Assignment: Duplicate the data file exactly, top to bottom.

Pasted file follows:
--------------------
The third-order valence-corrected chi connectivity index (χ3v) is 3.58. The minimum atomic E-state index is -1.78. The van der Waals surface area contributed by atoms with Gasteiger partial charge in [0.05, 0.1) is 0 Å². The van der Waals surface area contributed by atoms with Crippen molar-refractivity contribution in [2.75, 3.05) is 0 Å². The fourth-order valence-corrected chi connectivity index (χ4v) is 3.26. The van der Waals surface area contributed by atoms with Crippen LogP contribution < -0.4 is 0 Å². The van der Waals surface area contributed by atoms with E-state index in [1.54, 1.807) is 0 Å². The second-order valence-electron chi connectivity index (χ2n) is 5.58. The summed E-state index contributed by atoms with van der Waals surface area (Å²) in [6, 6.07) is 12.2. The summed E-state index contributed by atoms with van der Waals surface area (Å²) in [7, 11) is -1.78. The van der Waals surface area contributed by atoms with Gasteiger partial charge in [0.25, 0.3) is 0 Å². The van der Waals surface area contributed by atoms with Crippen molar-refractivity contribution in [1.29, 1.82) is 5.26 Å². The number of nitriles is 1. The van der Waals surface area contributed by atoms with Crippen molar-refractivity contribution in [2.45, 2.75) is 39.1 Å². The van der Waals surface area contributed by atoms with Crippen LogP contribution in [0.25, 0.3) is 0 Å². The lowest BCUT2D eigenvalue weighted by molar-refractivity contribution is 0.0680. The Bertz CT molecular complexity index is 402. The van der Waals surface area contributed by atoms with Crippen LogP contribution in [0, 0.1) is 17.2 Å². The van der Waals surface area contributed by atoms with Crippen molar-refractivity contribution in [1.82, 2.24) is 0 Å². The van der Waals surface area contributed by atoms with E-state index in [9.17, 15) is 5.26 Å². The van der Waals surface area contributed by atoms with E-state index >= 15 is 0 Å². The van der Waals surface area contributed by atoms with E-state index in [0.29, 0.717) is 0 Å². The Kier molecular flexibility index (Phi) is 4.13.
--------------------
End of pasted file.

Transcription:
The third-order valence-corrected chi connectivity index (χ3v) is 3.58. The minimum atomic E-state index is -1.78. The van der Waals surface area contributed by atoms with Gasteiger partial charge in [0.05, 0.1) is 0 Å². The van der Waals surface area contributed by atoms with Crippen molar-refractivity contribution in [2.75, 3.05) is 0 Å². The fourth-order valence-corrected chi connectivity index (χ4v) is 3.26. The van der Waals surface area contributed by atoms with Crippen LogP contribution < -0.4 is 0 Å². The van der Waals surface area contributed by atoms with E-state index in [1.54, 1.807) is 0 Å². The second-order valence-electron chi connectivity index (χ2n) is 5.58. The summed E-state index contributed by atoms with van der Waals surface area (Å²) in [6, 6.07) is 12.2. The summed E-state index contributed by atoms with van der Waals surface area (Å²) in [7, 11) is -1.78. The van der Waals surface area contributed by atoms with Gasteiger partial charge in [0.25, 0.3) is 0 Å². The van der Waals surface area contributed by atoms with Crippen molar-refractivity contribution in [1.29, 1.82) is 5.26 Å². The number of nitriles is 1. The van der Waals surface area contributed by atoms with Crippen molar-refractivity contribution in [2.45, 2.75) is 39.1 Å². The van der Waals surface area contributed by atoms with Crippen LogP contribution in [0.25, 0.3) is 0 Å². The lowest BCUT2D eigenvalue weighted by molar-refractivity contribution is 0.0680. The Bertz CT molecular complexity index is 402. The van der Waals surface area contributed by atoms with Crippen LogP contribution in [0, 0.1) is 17.2 Å². The van der Waals surface area contributed by atoms with Crippen molar-refractivity contribution in [1.82, 2.24) is 0 Å². The van der Waals surface area contributed by atoms with E-state index in [9.17, 15) is 5.26 Å². The van der Waals surface area contributed by atoms with E-state index >= 15 is 0 Å². The van der Waals surface area contributed by atoms with E-state index in [0.29, 0.717) is 0 Å². The Kier molecular flexibility index (Phi) is 4.13.